Sunday, August 23, 2009

Sometimes, You Get What You Want

We're walking the streets of Boston and it's got to be 95 degrees.  


The 100 percent humidity threatens to steal my breath, but instead, it cascades down my face and soaks my shirt.

The heat helps us decide to hop on a motorized tour of the city instead of taking the Freedom Trail, a walking tour I've wanted to do for years.

I'm sad, yes! The Freedom Tour immerses walkers in the American  Revolution, brings them alongside Paul Revere, Bunker Hill and the Boston Massacre. I want to brush up against history. But, it's too darn hot.

So, we hop on THE DUCK, and explore Bean Town through the eyes of a sarcastic 50-something who shouts out "Hey!" to all his buddies along the route and cracks sick jokes about bombing the Teletubbies and
failing to notice Jennifer Lopez's physique. Ergh.

OK. It's not that bad. We're in Boston, after all. And we've got a steady breeze in our faces to cool us down. We get to cruise on the Charles River and see a lot of the city from the back of that Duck. Then we enjoy a fantastic tour of Fenway Park, where we get to crawl through the entire stadium and watch workers prepare the field for the upcoming series against the Yankees.

At the end of the day, we're still too darn hot. The sun is relentless. There's no breeze. We return to the famous Quincy Market and Faneuil Hall, where I lose my battle with the heat. I'm wiped. I  seek shade, preferably from a seat.

Oh, look. Over there. Benches. Shaded benches. Thank you, God!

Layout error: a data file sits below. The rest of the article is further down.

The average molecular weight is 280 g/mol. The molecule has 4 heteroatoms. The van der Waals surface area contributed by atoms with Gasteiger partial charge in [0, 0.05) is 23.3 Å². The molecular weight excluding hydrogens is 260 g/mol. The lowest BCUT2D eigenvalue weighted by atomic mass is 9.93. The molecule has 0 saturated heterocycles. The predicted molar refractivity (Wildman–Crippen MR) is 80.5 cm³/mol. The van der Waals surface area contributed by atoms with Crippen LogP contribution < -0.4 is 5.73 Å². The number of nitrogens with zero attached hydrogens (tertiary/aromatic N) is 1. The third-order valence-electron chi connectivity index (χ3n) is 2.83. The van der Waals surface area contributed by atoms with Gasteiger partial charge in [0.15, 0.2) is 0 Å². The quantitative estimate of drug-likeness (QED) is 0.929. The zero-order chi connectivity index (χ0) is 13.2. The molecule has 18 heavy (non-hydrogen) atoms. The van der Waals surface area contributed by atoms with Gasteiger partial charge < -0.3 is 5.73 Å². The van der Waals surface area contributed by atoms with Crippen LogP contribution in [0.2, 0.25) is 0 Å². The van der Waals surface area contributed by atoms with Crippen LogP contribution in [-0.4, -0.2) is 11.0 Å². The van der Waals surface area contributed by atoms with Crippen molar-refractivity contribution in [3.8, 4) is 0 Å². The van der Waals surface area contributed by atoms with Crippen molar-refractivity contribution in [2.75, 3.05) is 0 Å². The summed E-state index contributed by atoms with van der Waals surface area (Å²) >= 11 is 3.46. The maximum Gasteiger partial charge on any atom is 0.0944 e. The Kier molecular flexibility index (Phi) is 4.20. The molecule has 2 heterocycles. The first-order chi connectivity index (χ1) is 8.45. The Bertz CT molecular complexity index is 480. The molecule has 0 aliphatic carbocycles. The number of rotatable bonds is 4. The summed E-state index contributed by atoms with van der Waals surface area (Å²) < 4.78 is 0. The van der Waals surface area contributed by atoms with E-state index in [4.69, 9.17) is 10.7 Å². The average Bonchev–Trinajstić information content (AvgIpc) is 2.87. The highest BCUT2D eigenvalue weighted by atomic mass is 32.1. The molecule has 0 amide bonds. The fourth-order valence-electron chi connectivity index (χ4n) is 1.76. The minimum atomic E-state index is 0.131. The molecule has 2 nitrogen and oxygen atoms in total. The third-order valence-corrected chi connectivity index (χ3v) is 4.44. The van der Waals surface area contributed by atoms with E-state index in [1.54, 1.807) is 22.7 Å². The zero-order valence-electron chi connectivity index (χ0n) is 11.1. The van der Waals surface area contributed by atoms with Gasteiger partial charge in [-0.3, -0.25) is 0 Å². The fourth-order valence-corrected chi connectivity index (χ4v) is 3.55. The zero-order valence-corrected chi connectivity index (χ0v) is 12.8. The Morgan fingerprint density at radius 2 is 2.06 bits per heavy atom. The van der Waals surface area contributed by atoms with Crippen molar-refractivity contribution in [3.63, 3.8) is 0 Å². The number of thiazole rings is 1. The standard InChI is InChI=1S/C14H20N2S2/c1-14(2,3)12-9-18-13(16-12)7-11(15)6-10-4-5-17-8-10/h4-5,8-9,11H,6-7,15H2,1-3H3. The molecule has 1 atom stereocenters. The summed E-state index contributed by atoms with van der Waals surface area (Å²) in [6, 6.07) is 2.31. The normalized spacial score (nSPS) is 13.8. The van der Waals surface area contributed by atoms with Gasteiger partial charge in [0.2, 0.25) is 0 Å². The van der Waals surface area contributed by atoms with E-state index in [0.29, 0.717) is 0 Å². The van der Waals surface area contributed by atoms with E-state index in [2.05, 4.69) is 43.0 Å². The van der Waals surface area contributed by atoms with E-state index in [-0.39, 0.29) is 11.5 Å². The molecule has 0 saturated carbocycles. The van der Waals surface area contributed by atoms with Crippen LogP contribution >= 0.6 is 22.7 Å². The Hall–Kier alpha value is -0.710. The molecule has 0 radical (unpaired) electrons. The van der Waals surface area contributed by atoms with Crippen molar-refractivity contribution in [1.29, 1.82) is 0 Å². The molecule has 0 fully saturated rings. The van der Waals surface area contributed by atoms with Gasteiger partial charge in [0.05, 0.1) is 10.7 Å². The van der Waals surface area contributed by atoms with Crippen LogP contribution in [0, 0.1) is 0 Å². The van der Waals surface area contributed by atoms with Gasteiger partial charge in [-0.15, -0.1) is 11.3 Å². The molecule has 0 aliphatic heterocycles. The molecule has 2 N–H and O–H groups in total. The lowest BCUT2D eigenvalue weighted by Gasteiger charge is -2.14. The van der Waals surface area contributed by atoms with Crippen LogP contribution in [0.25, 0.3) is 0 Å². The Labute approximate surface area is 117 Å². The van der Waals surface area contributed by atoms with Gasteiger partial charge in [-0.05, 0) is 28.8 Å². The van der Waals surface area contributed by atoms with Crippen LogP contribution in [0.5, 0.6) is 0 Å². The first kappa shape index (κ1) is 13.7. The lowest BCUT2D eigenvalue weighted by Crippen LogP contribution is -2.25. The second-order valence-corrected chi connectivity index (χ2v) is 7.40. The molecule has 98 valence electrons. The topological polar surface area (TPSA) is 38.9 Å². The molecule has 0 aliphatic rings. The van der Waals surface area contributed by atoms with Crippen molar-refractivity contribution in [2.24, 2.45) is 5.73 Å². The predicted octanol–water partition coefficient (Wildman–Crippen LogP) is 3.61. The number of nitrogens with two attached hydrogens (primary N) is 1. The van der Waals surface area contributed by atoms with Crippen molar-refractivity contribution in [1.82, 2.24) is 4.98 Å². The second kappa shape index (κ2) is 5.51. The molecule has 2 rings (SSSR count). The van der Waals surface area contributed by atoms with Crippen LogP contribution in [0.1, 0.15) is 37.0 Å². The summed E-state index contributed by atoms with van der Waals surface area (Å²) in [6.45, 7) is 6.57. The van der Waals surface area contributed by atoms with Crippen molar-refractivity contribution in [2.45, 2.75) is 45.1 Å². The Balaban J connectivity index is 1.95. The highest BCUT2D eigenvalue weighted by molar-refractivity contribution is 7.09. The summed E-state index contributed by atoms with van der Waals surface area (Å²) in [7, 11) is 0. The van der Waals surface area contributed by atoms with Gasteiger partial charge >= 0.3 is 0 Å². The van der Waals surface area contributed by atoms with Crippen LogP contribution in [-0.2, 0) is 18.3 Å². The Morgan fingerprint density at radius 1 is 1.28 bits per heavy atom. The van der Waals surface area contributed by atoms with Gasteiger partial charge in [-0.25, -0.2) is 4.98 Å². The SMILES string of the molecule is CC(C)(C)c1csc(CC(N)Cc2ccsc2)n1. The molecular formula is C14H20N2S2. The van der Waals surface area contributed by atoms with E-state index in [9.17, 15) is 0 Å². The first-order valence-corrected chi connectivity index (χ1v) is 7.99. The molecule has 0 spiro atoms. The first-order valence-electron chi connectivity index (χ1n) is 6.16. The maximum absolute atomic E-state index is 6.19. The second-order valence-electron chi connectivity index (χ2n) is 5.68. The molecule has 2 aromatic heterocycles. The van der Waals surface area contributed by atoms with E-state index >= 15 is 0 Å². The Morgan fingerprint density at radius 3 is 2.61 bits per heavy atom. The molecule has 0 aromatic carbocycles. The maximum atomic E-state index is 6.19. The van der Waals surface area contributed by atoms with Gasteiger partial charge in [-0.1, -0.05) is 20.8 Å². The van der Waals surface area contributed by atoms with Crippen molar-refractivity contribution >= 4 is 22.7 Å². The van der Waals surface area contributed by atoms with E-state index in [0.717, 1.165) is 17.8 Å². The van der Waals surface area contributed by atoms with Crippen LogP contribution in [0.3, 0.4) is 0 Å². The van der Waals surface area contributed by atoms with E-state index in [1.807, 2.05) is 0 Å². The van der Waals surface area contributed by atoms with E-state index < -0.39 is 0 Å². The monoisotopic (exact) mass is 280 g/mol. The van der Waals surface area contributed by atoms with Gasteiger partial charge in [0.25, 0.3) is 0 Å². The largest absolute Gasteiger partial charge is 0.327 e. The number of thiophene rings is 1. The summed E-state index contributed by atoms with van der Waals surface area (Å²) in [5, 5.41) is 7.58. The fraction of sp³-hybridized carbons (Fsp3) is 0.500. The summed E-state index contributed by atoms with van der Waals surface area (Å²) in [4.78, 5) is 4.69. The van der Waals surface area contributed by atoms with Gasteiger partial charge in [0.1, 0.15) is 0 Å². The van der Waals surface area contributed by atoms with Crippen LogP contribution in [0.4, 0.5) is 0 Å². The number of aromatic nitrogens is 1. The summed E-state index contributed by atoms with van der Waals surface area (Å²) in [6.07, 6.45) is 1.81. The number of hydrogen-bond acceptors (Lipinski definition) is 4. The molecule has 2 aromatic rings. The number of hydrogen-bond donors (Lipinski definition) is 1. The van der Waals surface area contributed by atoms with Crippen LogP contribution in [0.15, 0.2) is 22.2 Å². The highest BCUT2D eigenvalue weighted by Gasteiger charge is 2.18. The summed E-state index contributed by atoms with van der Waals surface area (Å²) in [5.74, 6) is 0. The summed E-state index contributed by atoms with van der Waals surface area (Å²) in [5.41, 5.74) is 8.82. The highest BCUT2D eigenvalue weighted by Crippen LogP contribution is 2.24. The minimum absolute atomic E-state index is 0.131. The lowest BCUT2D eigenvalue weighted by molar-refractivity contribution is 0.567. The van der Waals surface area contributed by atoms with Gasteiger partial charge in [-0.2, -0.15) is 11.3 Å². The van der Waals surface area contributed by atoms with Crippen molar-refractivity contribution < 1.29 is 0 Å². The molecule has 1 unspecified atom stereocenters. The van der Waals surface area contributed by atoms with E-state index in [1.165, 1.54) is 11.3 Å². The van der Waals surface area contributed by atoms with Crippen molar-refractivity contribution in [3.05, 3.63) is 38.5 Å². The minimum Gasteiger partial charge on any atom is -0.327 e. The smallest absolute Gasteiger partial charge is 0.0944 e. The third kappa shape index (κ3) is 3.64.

We head that way.

But wait.

Oh, no. There's a man sitting there. In odd clothes. Sipping a Pepsi.
In all this heat, he wears a three-corner cap, a multi-button vest
over a white shirt with long billowing sleeves, trousers, knee-high
tights. Wool/cotton clothing covers this man from head to toe.

I get it. He's not odd at all. He's wearing the clothes of a patriot
and, after all, this IS Boston.

I head his way because I have to ask: "Why are you dressed this way in
all this heat?"

Turns out this man, Cliff Odle, leads tours of the Freedom Trail
(yeah! The Freedom Trail!). He wears period clothing and portrays a
real patriot, Barzillai Lew, a musician and soldier who served in the
American Revolution.

It's the end of the day, a very hot day, so we can't take the tour. But Cliff engages us with  tales about Barzillai and himself (he's a playwright, actor and historian). And admits that he, too, is too darn hot.

On the way out of town, I consider the day's fortunes: the Duck, Fenway, my Boston patriot, and, oddly, the heat. Because without it (and my intense curiosity), I would not have met Cliff Odle and his character, the revolutionary Barzillai Lew.

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